Mr. Spring: To ask the Secretary of State for the Home Department how many foreign prisoners are awaiting deportation; and what the average length of time is for which such prisoners have been waiting. [104023]

Mr. Byrne: The IND Director General, Lin Homer, wrote to the Home Affairs Committee on 9 October 2006 and provided the latest and most accurate figures the Department has on deportation of foreign national prisoners. She explained that since April 2006, approximately 3,800 new foreign national prisoners have been referred for deportation consideration and action is now being pursued against around 1,750 individuals. Over the same period, our records also show that in total over 1,000 FNPs have been removed or deported from the UK.


5 Dec 2006 : Column 285W

In his oral statement to the House on 9 October 2006, Official Report, column 32, my right hon. Friend the Home Secretary made clear that he had made a commitment that the Department would not release those foreign national prisoners who ought to be considered for deportation before such consideration had been completed and we would continue to detain them until that was achieved. He explained that this process of dealing with the backlog while maintaining deportation consideration for everyone who is released from prison will contribute towards a higher prison population until the position is fully resolved.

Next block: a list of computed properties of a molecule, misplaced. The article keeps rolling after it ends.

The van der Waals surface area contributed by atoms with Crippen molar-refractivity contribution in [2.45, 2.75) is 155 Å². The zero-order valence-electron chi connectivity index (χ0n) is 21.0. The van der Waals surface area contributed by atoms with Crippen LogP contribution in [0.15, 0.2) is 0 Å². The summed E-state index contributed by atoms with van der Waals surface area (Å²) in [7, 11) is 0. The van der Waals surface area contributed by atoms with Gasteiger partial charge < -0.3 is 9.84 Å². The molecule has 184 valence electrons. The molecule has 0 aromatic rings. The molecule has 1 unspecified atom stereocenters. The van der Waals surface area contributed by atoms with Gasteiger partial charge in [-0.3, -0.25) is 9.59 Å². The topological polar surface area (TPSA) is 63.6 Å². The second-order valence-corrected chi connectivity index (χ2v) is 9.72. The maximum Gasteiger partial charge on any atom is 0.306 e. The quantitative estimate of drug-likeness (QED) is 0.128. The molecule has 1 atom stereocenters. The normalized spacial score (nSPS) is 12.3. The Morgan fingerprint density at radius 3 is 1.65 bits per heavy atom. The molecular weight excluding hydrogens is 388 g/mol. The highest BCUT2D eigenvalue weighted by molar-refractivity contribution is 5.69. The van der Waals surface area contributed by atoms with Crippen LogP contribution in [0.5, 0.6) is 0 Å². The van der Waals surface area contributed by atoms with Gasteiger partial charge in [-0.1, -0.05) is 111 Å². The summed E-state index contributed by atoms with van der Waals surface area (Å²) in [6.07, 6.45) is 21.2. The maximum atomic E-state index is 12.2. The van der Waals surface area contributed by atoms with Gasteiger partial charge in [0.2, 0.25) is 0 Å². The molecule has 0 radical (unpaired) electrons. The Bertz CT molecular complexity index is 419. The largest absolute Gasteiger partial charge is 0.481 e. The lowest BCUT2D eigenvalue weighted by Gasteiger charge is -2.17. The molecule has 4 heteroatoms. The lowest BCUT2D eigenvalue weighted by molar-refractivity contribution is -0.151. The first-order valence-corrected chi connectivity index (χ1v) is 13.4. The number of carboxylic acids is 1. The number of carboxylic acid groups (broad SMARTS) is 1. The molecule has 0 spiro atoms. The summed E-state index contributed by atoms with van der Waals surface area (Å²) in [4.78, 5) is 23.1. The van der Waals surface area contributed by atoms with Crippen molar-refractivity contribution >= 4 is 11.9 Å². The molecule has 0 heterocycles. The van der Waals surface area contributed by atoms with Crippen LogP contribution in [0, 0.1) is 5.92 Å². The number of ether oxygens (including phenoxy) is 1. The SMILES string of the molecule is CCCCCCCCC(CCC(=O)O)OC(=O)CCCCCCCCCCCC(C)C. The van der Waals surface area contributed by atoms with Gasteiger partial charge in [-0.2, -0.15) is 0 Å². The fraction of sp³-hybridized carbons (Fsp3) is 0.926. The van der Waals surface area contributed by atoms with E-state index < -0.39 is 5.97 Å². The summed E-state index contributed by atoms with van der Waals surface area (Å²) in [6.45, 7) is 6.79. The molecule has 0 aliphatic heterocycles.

He also set out that as part of improving processes for dealing with foreign national prisoners, we will reach the position by the spring of 2007 where the consideration of deportation for all foreign nationals will begin six months before the end of their sentences and that we are making steady progress towards that as we deal with the backlog.

Human Trafficking

Mr. Sarwar: To ask the Secretary of State for the Home Department what assistance his Department provides to women trafficked into the UK; and if he will make a statement. [104702]

Mr. Coaker: The Home Office funds the POPPY scheme, managed by Eaves Housing for Women in London, which can accommodate up to 25 adult women at any one time on a rolling basis. This scheme provides safe accommodation and a range of support services, such as counselling, health checks, translation and interpretation services and access to legal advice for female victims who have been trafficked into prostitution, provided the victims are willing to come forward to, and actively assist the authorities.

In April this year we extended the funding for the scheme to £2.4 million over the next two years. As well as funding the 25 crisis spaces this funding will allow for 10 additional “step-down” places, the introduction of a specialist national outreach service and the development of a resource information pack for victims, service providers and law enforcement agency staff.

Additionally on 3 October I launched the United Kingdom Human Trafficking Centre which will become a central point for the development of police expertise and operational co-ordination as part of the delivery of an end to end victim-centred strategy to combat human trafficking. As part of its work the centre has begun to develop close links with those non-governmental organisations focused on providing support for victims.